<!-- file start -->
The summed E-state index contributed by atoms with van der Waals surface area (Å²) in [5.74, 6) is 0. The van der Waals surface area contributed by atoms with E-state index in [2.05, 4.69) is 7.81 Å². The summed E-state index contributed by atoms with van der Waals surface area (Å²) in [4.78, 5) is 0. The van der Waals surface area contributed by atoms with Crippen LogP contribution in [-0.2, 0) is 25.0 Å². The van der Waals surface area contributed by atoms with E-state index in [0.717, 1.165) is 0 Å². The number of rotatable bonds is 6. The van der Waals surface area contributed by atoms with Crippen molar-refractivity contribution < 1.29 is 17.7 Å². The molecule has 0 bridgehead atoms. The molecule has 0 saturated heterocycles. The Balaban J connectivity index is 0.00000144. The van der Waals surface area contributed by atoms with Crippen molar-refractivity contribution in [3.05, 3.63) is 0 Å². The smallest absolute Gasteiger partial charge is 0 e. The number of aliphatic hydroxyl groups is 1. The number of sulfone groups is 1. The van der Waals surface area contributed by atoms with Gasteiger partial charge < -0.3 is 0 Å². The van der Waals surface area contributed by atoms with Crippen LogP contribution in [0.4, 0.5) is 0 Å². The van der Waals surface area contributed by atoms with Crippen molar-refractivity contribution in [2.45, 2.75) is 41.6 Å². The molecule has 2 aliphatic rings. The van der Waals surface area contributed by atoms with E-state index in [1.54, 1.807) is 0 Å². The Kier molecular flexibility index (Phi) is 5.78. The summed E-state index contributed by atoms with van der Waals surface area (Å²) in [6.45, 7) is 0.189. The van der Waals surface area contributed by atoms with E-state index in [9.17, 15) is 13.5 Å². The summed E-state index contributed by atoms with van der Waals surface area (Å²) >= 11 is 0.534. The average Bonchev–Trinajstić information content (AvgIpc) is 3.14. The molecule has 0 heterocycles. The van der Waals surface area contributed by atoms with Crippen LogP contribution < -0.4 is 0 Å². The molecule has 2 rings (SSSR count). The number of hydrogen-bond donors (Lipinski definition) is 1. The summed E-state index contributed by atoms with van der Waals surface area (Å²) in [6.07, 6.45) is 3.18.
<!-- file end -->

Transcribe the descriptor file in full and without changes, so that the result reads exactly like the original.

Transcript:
The summed E-state index contributed by atoms with van der Waals surface area (Å²) in [5.74, 6) is 0. The van der Waals surface area contributed by atoms with E-state index in [2.05, 4.69) is 7.81 Å². The summed E-state index contributed by atoms with van der Waals surface area (Å²) in [4.78, 5) is 0. The van der Waals surface area contributed by atoms with Crippen LogP contribution in [-0.2, 0) is 25.0 Å². The van der Waals surface area contributed by atoms with E-state index in [0.717, 1.165) is 0 Å². The number of rotatable bonds is 6. The van der Waals surface area contributed by atoms with Crippen molar-refractivity contribution < 1.29 is 17.7 Å². The molecule has 0 bridgehead atoms. The molecule has 0 saturated heterocycles. The Balaban J connectivity index is 0.00000144. The van der Waals surface area contributed by atoms with Crippen molar-refractivity contribution in [3.05, 3.63) is 0 Å². The smallest absolute Gasteiger partial charge is 0 e. The number of aliphatic hydroxyl groups is 1. The number of sulfone groups is 1. The van der Waals surface area contributed by atoms with Gasteiger partial charge < -0.3 is 0 Å². The van der Waals surface area contributed by atoms with Crippen LogP contribution in [0.4, 0.5) is 0 Å². The van der Waals surface area contributed by atoms with Crippen molar-refractivity contribution in [2.45, 2.75) is 41.6 Å². The molecule has 2 aliphatic rings. The van der Waals surface area contributed by atoms with E-state index in [1.54, 1.807) is 0 Å². The Kier molecular flexibility index (Phi) is 5.78. The summed E-state index contributed by atoms with van der Waals surface area (Å²) in [6.45, 7) is 0.189. The van der Waals surface area contributed by atoms with E-state index in [9.17, 15) is 13.5 Å². The summed E-state index contributed by atoms with van der Waals surface area (Å²) >= 11 is 0.534. The average Bonchev–Trinajstić information content (AvgIpc) is 3.14. The molecule has 0 heterocycles. The van der Waals surface area contributed by atoms with Crippen LogP contribution < -0.4 is 0 Å². The molecule has 2 rings (SSSR count). The number of hydrogen-bond donors (Lipinski definition) is 1. The summed E-state index contributed by atoms with van der Waals surface area (Å²) in [6.07, 6.45) is 3.18.